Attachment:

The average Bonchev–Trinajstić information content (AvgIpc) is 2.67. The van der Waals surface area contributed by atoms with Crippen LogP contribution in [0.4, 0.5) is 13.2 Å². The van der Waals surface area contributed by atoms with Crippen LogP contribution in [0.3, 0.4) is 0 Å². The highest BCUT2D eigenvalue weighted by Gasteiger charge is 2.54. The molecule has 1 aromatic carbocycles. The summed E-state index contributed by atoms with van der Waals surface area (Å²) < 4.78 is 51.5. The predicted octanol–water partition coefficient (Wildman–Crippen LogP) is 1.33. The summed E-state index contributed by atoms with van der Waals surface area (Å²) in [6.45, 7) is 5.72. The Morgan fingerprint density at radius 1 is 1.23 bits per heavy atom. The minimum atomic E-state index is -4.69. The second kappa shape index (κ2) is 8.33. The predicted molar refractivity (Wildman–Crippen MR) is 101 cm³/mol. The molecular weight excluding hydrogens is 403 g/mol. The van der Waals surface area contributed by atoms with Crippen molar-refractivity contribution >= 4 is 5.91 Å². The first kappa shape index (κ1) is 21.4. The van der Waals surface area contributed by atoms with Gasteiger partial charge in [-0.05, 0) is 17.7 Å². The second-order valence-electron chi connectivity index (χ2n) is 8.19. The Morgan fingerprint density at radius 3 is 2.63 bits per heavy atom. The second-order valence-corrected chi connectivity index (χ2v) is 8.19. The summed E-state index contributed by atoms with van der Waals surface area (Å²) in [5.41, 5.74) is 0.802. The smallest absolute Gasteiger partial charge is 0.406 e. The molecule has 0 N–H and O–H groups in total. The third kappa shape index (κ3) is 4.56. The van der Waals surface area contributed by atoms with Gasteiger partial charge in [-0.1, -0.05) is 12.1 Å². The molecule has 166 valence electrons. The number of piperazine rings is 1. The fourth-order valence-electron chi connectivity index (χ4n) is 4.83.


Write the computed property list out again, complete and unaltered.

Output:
The average Bonchev–Trinajstić information content (AvgIpc) is 2.67. The van der Waals surface area contributed by atoms with Crippen LogP contribution in [0.4, 0.5) is 13.2 Å². The van der Waals surface area contributed by atoms with Crippen LogP contribution in [0.3, 0.4) is 0 Å². The highest BCUT2D eigenvalue weighted by Gasteiger charge is 2.54. The molecule has 1 aromatic carbocycles. The summed E-state index contributed by atoms with van der Waals surface area (Å²) < 4.78 is 51.5. The predicted octanol–water partition coefficient (Wildman–Crippen LogP) is 1.33. The summed E-state index contributed by atoms with van der Waals surface area (Å²) in [6.45, 7) is 5.72. The Morgan fingerprint density at radius 1 is 1.23 bits per heavy atom. The minimum atomic E-state index is -4.69. The second kappa shape index (κ2) is 8.33. The predicted molar refractivity (Wildman–Crippen MR) is 101 cm³/mol. The molecular weight excluding hydrogens is 403 g/mol. The van der Waals surface area contributed by atoms with Crippen molar-refractivity contribution >= 4 is 5.91 Å². The first kappa shape index (κ1) is 21.4. The van der Waals surface area contributed by atoms with Gasteiger partial charge in [-0.05, 0) is 17.7 Å². The second-order valence-electron chi connectivity index (χ2n) is 8.19. The Morgan fingerprint density at radius 3 is 2.63 bits per heavy atom. The second-order valence-corrected chi connectivity index (χ2v) is 8.19. The summed E-state index contributed by atoms with van der Waals surface area (Å²) in [5.41, 5.74) is 0.802. The smallest absolute Gasteiger partial charge is 0.406 e. The molecule has 0 N–H and O–H groups in total. The third kappa shape index (κ3) is 4.56. The van der Waals surface area contributed by atoms with Gasteiger partial charge in [-0.1, -0.05) is 12.1 Å². The molecule has 166 valence electrons. The number of piperazine rings is 1. The fourth-order valence-electron chi connectivity index (χ4n) is 4.83.